Title

Seashells on the mountains: Antonio Vallisneri, fossils, and the Republic of Letters

Date of Completion

January 2005

Keywords

Biography|Geology|History of Science

Degree

Ph.D.

Abstract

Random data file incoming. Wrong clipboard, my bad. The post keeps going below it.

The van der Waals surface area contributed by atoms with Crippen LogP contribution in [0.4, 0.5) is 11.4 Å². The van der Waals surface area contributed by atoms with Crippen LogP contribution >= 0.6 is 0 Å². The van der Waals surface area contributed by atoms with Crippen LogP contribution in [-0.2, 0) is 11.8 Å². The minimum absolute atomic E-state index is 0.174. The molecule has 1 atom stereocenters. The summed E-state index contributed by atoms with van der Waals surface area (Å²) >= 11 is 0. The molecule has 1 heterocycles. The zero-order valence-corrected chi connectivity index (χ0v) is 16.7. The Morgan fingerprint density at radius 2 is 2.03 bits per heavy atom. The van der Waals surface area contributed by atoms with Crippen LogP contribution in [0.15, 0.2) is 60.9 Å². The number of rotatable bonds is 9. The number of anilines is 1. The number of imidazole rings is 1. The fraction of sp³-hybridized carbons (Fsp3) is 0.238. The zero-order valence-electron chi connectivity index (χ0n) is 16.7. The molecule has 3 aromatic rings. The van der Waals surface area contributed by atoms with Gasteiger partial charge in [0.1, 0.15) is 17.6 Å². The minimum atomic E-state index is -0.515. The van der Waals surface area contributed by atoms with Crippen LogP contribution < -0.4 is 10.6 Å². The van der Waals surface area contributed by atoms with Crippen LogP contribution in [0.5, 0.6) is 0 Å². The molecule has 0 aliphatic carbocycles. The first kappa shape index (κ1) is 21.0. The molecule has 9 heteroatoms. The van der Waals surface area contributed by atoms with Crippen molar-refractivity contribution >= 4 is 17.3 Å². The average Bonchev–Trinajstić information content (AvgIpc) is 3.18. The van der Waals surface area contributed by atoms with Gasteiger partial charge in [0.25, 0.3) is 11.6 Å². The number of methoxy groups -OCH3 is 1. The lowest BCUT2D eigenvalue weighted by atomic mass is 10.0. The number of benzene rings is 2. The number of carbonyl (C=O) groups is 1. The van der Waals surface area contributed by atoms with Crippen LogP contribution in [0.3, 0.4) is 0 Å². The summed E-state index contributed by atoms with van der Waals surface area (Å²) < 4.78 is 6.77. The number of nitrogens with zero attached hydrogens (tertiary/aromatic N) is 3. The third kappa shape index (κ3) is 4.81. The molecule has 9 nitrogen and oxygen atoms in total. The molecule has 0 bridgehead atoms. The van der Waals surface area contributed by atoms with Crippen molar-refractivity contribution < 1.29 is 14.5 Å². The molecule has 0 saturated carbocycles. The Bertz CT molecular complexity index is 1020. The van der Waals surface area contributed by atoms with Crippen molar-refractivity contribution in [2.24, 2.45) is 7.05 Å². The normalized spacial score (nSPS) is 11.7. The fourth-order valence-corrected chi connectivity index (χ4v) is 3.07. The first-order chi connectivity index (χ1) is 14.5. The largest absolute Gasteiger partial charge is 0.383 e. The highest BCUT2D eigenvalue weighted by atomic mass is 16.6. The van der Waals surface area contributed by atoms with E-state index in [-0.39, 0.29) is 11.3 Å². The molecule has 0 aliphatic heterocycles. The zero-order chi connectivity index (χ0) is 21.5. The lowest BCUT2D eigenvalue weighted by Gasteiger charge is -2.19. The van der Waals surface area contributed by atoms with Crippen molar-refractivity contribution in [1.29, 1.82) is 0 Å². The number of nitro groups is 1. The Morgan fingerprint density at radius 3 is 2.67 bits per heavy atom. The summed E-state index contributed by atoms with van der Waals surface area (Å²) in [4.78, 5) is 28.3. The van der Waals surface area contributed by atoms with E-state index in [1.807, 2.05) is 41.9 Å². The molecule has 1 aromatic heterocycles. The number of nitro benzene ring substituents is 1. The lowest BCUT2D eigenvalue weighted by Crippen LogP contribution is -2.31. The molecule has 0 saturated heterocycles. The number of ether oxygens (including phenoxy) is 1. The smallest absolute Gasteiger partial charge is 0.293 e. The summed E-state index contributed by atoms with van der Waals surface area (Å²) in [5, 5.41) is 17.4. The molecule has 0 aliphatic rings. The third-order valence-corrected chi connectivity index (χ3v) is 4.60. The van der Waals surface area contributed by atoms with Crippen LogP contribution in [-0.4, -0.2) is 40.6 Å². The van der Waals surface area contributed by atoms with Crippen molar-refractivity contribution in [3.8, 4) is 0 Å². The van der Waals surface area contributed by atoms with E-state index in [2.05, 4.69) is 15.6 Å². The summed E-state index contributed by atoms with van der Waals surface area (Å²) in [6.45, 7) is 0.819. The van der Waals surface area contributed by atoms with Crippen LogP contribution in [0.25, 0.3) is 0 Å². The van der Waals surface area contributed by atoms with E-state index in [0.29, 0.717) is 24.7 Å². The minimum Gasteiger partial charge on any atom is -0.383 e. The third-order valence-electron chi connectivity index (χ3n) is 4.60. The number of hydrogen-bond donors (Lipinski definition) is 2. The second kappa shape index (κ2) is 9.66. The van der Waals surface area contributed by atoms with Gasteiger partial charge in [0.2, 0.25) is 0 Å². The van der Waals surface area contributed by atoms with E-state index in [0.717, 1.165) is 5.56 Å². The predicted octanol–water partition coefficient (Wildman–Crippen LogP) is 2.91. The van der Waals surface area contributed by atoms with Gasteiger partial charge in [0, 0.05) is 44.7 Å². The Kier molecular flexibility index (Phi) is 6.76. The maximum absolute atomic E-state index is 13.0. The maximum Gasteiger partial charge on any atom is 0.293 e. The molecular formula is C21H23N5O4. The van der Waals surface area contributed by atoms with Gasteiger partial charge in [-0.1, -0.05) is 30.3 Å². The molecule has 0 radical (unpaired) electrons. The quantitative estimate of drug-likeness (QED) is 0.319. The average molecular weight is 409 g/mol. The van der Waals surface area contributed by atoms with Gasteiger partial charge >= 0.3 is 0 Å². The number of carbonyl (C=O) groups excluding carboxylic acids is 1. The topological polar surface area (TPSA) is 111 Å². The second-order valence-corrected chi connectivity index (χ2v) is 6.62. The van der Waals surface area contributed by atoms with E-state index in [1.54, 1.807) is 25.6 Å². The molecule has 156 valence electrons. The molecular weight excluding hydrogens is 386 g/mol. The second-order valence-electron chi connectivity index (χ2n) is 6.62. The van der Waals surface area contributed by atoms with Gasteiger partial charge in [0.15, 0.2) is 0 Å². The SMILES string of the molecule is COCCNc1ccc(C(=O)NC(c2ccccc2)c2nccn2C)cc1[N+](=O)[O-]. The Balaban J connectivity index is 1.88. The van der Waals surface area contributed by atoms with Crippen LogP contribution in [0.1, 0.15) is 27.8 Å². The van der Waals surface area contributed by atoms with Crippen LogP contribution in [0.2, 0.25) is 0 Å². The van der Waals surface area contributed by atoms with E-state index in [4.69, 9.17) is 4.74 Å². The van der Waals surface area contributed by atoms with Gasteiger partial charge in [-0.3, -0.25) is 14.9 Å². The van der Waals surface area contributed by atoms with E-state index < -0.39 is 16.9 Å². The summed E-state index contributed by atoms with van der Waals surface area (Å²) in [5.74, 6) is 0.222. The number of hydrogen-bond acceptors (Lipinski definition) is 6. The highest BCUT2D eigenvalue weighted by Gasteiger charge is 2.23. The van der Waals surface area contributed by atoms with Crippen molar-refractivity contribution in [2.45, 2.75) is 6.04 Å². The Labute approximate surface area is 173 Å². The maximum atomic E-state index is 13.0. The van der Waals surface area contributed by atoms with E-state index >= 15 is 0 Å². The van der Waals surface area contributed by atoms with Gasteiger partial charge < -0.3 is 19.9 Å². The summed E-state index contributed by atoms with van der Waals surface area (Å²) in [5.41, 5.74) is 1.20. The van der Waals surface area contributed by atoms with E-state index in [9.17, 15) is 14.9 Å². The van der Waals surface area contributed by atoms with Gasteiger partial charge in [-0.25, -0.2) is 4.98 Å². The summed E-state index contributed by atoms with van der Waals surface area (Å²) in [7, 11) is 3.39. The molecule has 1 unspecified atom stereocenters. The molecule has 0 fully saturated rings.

The Italian natural philosopher Antonio Vallisneri (1661–1730), who held a number of chairs in medicine at the University of Padua from 1700 to 1730, wrote on a wide variety of topics, including medicine, anatomy, and insect generation. In this dissertation I have focused on his writings about natural history, in particular those on geology, entitled the Origin of the Fountains (1715) and Of marine Bodies found on Mountaintops (1721). Both of these works are good examples of Vallisneri's “modern” method, which emphasized observing nature in an attempt to understand its laws, without recourse to miracles or divine intervention. As a “modern” he helped to revive the University of Padua's flagging reputation, which had been excellent in the early seventeenth century but had declined as the century wore on. Vallisneri's work also illustrates the continuing vitality of Italian science in an era that many historians of science have described in terms of decline relative to England and France. ^ The question of the fossils, which Vallisneri addressed in Of marine Bodies found on Mountaintops, had great implications not only for natural history, but for theology and human history. In most contemporary accounts, the universal Noachian Flood played a significant role in natural history, but Vallisneri considered it a local event, arguing that it played no role in the placement of the fossils. His approach focused on natural, incremental forces such as successive inundations and recessions of the waters in the northern Italian plain. ^ Of marine Bodies found on Mountaintops is a collection of letters and it reflects Vallisneri's participation in the international network of scientific exchange and the Republic of Letters. He was an active participation in the circulation of knowledge and natural objects across political and cultural borders; he had an extensive network of correspondents throughout Europe with whom he exchanged letters, books, and curiosities. The act of corresponding with other natural philosophers constituted the frame of reference for his worldview, and the Republic of Letters was a fundamental source of status and legitimacy for his scholarly work. ^